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3rd presidential debate

“[Mitt Romney] will bring back the foreign policy of the 1980s, the social policy of the 1950s and the economic policy of the 1920s.” — President Barack Obama

The finale of the trio of presidential debates between incumbent President Barack Obama and Republican Party hopeful, Mitt Romney, didn’t offer the pyrotechnics of the first and, perhaps, even the second debate. What the showdown at Lynn University in Boca Raton, Fla., did prove was that in a proper setting, there is no more effective debater than President Obama when it comes to being clear in delivery and facts. Using the numbers from a variety of snap polls over the night, it appears the “undecideds” have given the nod to the POTUS as well.

RELATED: Fact Vs. Fiction: 3rd Presidential Debate

From pundits and commentators on television to a variety of folks chiming in via social media channels, it is clear that Obama won tonight’s debate. For much of the pivotal foreign policy face-off, Obama looked his opponent square in the eye, appearing dominant but never condescending, and especially never rude. He boldly branded the former governor’s policies as “wrong and reckless,” while unapologetically exposing his recurring bouts of  “romnesia.”

Conversely, Romney looked shaky and uncertain, often looking away from the president while making his hesitant counter-points. Only when Romney felt he had enough ammunition to challenge Obama did he look toward him. And as has been the case since the debates began, Romney attempted to bully moderator Bob Schieffer as he did in times past, but fell short of his goal against the savvy CBS News veteran.

Curiously, the former Massachusetts governor shied away from some of his hard positions on foreign policy, specifically America’s standing with Israel, and often agreed with a number Obama’s talking points. In an especially telling moment, the president gave Romney a lesson on military leadership when speaking on the size of the Navy and its request for more ships:

“Well, governor, we also have fewer horses and bayonets,” Obama said, seeming to mock Romney’s outdated comprehension of what constitutes military might. “We have these things called ‘aircraft carriers,’ and planes land on them.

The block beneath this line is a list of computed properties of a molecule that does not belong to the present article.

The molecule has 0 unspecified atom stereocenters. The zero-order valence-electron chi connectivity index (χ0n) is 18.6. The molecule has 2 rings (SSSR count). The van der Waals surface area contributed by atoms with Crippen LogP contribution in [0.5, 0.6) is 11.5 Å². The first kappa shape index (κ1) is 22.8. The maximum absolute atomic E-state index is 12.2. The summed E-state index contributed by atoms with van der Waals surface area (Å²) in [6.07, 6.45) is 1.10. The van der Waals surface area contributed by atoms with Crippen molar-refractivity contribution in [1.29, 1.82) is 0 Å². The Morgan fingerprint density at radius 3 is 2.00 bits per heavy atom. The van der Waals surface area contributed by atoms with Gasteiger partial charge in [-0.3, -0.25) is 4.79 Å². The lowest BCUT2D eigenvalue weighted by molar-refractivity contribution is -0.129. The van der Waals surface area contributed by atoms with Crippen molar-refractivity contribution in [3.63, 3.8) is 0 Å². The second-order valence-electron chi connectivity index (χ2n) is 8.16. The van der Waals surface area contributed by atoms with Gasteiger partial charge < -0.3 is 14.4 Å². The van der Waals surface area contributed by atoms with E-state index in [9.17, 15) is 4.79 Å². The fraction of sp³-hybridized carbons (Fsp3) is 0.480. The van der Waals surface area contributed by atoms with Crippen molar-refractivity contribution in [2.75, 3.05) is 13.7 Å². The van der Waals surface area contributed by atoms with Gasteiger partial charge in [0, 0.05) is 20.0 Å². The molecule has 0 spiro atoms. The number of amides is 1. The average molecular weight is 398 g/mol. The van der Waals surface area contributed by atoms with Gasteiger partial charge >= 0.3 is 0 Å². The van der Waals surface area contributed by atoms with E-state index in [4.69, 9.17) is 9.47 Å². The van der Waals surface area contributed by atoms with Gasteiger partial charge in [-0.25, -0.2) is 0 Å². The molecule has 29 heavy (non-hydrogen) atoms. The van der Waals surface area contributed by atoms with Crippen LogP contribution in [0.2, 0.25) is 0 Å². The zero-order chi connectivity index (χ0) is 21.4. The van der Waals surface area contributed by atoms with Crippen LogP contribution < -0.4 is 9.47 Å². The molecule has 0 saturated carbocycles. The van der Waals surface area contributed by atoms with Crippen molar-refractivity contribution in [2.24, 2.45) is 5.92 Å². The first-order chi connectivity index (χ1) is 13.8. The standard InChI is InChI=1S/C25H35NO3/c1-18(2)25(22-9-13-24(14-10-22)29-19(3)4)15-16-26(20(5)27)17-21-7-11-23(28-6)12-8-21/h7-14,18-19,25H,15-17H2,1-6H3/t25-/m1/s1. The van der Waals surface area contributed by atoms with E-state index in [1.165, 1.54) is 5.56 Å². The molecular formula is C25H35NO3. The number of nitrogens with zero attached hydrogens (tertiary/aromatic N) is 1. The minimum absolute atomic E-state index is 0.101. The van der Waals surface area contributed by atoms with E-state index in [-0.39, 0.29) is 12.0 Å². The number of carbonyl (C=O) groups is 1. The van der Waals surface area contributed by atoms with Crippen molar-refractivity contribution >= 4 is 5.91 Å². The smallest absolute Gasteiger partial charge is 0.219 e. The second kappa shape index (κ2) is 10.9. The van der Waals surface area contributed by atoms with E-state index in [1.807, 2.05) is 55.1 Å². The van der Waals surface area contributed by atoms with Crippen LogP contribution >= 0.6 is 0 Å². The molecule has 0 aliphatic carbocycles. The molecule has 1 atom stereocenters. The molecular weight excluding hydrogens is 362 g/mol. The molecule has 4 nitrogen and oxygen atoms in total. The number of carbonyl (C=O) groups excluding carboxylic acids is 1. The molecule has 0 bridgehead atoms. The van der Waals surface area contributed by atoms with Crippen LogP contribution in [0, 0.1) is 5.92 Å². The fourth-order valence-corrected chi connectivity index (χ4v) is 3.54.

“We have these ships that go underwater, nuclear submarines. And so, the question is not a game of Battleship, where we’re counting ships; it’s, ‘What are our capabilities?’”

Laughter erupted throughout the venue.

Watch the POTUS explain military evolution to Romney below:

There were several other zingers during the debate, perhaps the most-damaging coming in the later moments of the debate where Obama checked Romney on his opposing views on the auto industry bailout. “Governor, you keep on trying to airbrush history,” Obama said. “You were very clear that you would not provide government assistance to the U.S. auto companies even if they went to bankruptcy.”

If Mitt Romney gets any credit for his showing tonight, it was his propensity to stick to his rigid delivery and never seeming terribly rattled no matter how hard he stumbled. He did, however, made gaffes in bringing up previously fact-checked points during the debate, which Obama swatted away with much ease. Obama wasn’t without his flaws either, especially when he incorrectly called out Romney on a scholarship program he created for Massachusetts high school students who graduated in the top quarter of their class.

Obama’s missteps were minor overall, though, thrusting him forward in the tightly contested race as a grizzled, battle-tested leader.

Romney’s sub-par showing may not shift the tide overwhelmingly in Obama’s direction, especially for those xenophobic voters who have narrow perspectives when it comes to politics. It cannot be denied, though, that Romney’s words rang as hollow as his elusive, shape-shifting policies. His phantom plans for moving the country forward comes from his perspective as a CEO, not as a president and commander-in-chief. Obama looked to be not only in touch with his current role, he looked prepared to lead the country for a second term.

In just 14 days, a decision will be made that will determine the course of the country for the next four years, and there is no way to predict who will come out on top as of now. But it is safe to say that President Barack Obama looks to surge mightily after tonight’s strong showing.


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